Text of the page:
These data demonstrate that combined exposure of epithelial tumor cell types to sorafenib and vorinostat diminishes expression of multiple anti-apoptotic proteins, promotes activation of the CD95 extrinsic apoptotic and the lysosomal protease pathways, and that suppression of c-FLIP-s expression represents a critical event in transduction of the pro-apoptotic signals from CD95 to promote mitochondrial dysfunction and death.
PMCID: PMC2561272  PMID: 18765530
Vorinostat; Sorafenib; CD95; c-FLIP-s; caspase 8; cathepsin; cell death
4.  Translational and posttranslational regulation of XIAP by eIF2α and ATF4 promotes ER stress–induced cell death during the unfolded protein response 
Molecular Biology of the Cell  2014;25(9):1411-1420.
Chronic ER stress down-regulates XIAP by activating the PERK branch of the UPR. PERK attenuates Xiap translation via eIF2α phosphor­ylation. PERK promotes XIAP degradation via ATF4. CHOP induction and XIAP suppression act in parallel to sensitize cells to ER stress–induced apoptosis.
Endoplasmic reticulum (ER) protein misfolding activates the unfolded protein response (UPR) to help cells cope with ER stress. If ER homeostasis is not restored, UPR promotes cell death. The mechanisms of UPR-mediated cell death are poorly understood. The PKR-like endoplasmic reticulum kinase (PERK) arm of the UPR is implicated in ER stress–induced cell death, in part through up-regulation of proapoptotic CCAAT/enhancer binding protein homologous protein (CHOP). Chop−/− cells are partially resistant to ER stress–induced cell death, and CHOP overexpression alone does not induce cell death. These findings suggest that additional mechanisms regulate cell death downstream of PERK. Here we find dramatic suppression of antiapoptosis XIAP proteins in response to chronic ER stress. We find that PERK down-regulates XIAP synthesis through eIF2α and promotes XIAP degradation through ATF4. Of interest, PERK's down-regulation of XIAP occurs independently of CHOP activity. Loss of XIAP leads to increased cell death, whereas XIAP overexpression significantly enhances resistance to ER stress–induced cell death, even in the absence of CHOP. Our findings define a novel signaling circuit between PERK and XIAP that operates in parallel with PERK to CHOP induction to influence cell survival during ER stress. We propose a “two-hit” model of ER stress–induced cell death involving concomitant CHOP up-regulation and XIAP down-regulation both induced by PERK.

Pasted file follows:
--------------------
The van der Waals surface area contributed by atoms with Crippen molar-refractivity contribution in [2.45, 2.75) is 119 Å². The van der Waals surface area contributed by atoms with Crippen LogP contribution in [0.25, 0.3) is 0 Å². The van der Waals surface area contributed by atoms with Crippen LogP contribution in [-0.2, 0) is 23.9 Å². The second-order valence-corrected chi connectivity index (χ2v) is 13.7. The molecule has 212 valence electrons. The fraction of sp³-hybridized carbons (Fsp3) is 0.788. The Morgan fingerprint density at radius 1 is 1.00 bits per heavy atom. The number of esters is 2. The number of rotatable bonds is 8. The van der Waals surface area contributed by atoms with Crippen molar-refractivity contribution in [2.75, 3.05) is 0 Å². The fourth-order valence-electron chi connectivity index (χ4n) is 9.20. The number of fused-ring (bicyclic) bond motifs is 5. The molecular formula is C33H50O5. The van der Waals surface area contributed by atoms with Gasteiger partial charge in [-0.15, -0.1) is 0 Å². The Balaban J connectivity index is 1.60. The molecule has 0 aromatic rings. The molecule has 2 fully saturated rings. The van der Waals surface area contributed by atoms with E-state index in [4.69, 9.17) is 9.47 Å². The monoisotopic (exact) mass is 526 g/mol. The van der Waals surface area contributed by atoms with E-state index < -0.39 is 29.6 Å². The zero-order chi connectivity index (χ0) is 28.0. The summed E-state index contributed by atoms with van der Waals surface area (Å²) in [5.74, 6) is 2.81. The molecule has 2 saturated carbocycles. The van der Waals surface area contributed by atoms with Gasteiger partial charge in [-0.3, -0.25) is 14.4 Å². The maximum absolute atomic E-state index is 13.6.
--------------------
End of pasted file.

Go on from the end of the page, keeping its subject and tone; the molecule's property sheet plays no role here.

PMCID: PMC4004591  PMID: 24623724
5.  OSU-03012 Stimulates PKR-Like Endoplasmic Reticulum-Dependent Increases in 70-kDa Heat Shock Protein Expression, Attenuating Its Lethal Actions in Transformed Cells 
Molecular pharmacology  2008;73(4):1168-1184.
We have further defined mechanism(s) by which 2-amino-N-{4-[5-(2-phenanthrenyl)-3-(trifluoromethyl)-1H-pyrazol-1-yl]-phenyl}acetamide [OSU-03012 (OSU)], a derivative of the cyclooxygenase-2 (COX2) inhibitor celecoxib but lacking COX2 inhibitory activity, kills transformed cells. In cells lacking expression of protein kinase R-like endoplasmic reticulum kinase (PERK-/-), the lethality of OSU was attenuated. OSU enhanced the expression of Beclin 1 and ATG5 and cleavage of pro-caspase 4 in a PERK-dependent fashion and promoted the Beclin 1- and ATG5-dependent formation of vacuoles containing LC3, followed by a subsequent caspase 4-dependent cleavage of cathepsin B and a cathepsin B-dependent formation of low pH intracellular vesicles; cathepsin B was activated and released into the cytosol and genetic suppression of caspase 4, cathepsin B, or apoptosis-inducing factor function significantly suppressed cell killing. In parallel, OSU caused PERK-dependent increases in 70-kDa heat shock protein (HSP70) expression and decreases in 90-kDa heat shock protein (HSP90) and Grp78/BiP expression. Changes in HSP70 expression were post-transcriptional. Knockdown or small-molecule inhibition of HSP70 expression enhanced OSU toxicity, and overexpression of HSP70 suppressed OSU-induced low pH vesicle formation and lethality. Our data demonstrate that OSU-03012 causes cell killing that is dependent on PERK-induced activation of multiple toxic proteases. OSU-03012 also increased expression of HSP70 in a PERK-dependent fashion, providing support for the contention that OSU-03012-induced PERK signaling promotes both cell survival and cell death processes.
PMCID: PMC2674576  PMID: 18182481
6.  Sorafenib activates CD95 and promotes autophagy and cell death via Src family kinases in GI tumor cells 
Molecular cancer therapeutics  2010;9(8):2220-2231.